DmC: Good, Evil and the Love of Art
Fill this dark soul with liiiiiiiiiiight!
You are Dante, a mythical fusion of demon and angel, or nephilim, that's in the right place at the wrong time. The right place is a sexy dance club and the wrong time is--well--literally any time in the city of Limbo. You see, the king of Hell, Mundus, seeks to control the human population via insidious means and Dante is one of two beings that can actually stop him.
Damn. That's a tall order for some punk kid who just wanted to get his rocks off at a local club. Well, that's fate and fate can be a douchebag at times.
Unlucky for fate, Dante's a bit of a dick too. And that's fine, under that euro-trash exterior beats the heart of Mother Teresa... if Mother Teresa went around doling out holy justice using her trusty broadsword. She very well could have. We might not know the whole story.
I'm a personal fan of this game and I think it's all around fun, polished and entertaining, but the area it excels at is the level design. It makes use of this current generation's power to create a dynamic world that can, at any moment, break away and reveal what lies beneath. At a moment's notice, the corridor Dante was walking down could be torn apart, revealing an infinite drop.
My personal favorite level has Dante dive into a reflection of Limbo, turning Dante and the player on their heads. This inverted world is home of one of the dreaded demons, Bill O'Re--What's that? Bob Barbas? Oh yes, Bob Barbas.
He's a pretty nasty guy who uses the media to indoctrinate the masses and blur the truth. Of course this is all fiction, could you imagine? The media slanting things in their favor? Surely that never happens.
Another favorite of mine is the pulsating, nightclub lair of Lilith, Mundus' leathery looking concubine. If I did acid, I'm certain this level would call for it. The music is dark and electronic in the best of ways.
Where Bob Barbas' lair was shades of blue and had a cold, dead feel, Lilith's is the antithesis. It boasts deep orange and red tones, with lively music and even livelier set-pieces.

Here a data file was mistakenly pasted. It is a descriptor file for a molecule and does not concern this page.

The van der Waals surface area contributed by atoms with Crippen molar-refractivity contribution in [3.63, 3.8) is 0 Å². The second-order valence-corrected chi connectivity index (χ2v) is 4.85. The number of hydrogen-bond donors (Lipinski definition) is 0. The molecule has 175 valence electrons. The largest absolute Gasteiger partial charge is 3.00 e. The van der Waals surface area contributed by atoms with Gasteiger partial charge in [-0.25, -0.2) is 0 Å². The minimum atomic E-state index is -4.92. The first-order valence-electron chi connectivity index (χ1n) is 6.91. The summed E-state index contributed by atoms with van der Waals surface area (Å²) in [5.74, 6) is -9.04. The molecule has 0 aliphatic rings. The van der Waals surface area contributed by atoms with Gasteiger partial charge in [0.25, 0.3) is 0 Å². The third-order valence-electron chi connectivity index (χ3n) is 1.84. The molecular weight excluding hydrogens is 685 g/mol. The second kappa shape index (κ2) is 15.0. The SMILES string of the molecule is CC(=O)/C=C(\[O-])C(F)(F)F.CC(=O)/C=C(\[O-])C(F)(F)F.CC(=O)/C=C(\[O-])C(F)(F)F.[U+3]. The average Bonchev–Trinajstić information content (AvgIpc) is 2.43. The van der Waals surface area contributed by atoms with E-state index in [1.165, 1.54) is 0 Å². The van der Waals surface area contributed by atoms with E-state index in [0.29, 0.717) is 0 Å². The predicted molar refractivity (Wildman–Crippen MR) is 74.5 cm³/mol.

Those are a few of the standouts, but each level has their own flourishes that demand to be seen.
In tune with it's euro-grunge reboot, Devil May Cry also contains wonderful graffiti. In a particular cutscene, the back-story of Dante's devil father and angel mother is elaborated by a storyboard-like fashion. It tells of his father, Sparda, falling in love with an angel, Eva, and their subsequent affair.
Like any good love story, it ends with someone dying and someone being chained up for eternity. Y'know, that old cliche.
The style of graffiti in DmC is reminiscent of Banksy's style and, in a way, reflects the state of how video games are viewed. Both mediums aren't considered art by the "experts (heavy sarcasm on the quotes)."
True, I'm certain Duke Nukem Forever doesn't exactly fall into art territory the same way a hastily spray-painted derogatory term doesn't either, but that's all some people see sometimes. Banksy gives us beautiful pieces of street art to prove graffiti is just that--art.
While the story of DmC is fairly straight-forward and Dante can be seen as sophomoric at times, the aesthetic falls in tow with Banksy's. Color me contrarian, but I believe DmC is on the side trying to prove that games are art and they're here to stay.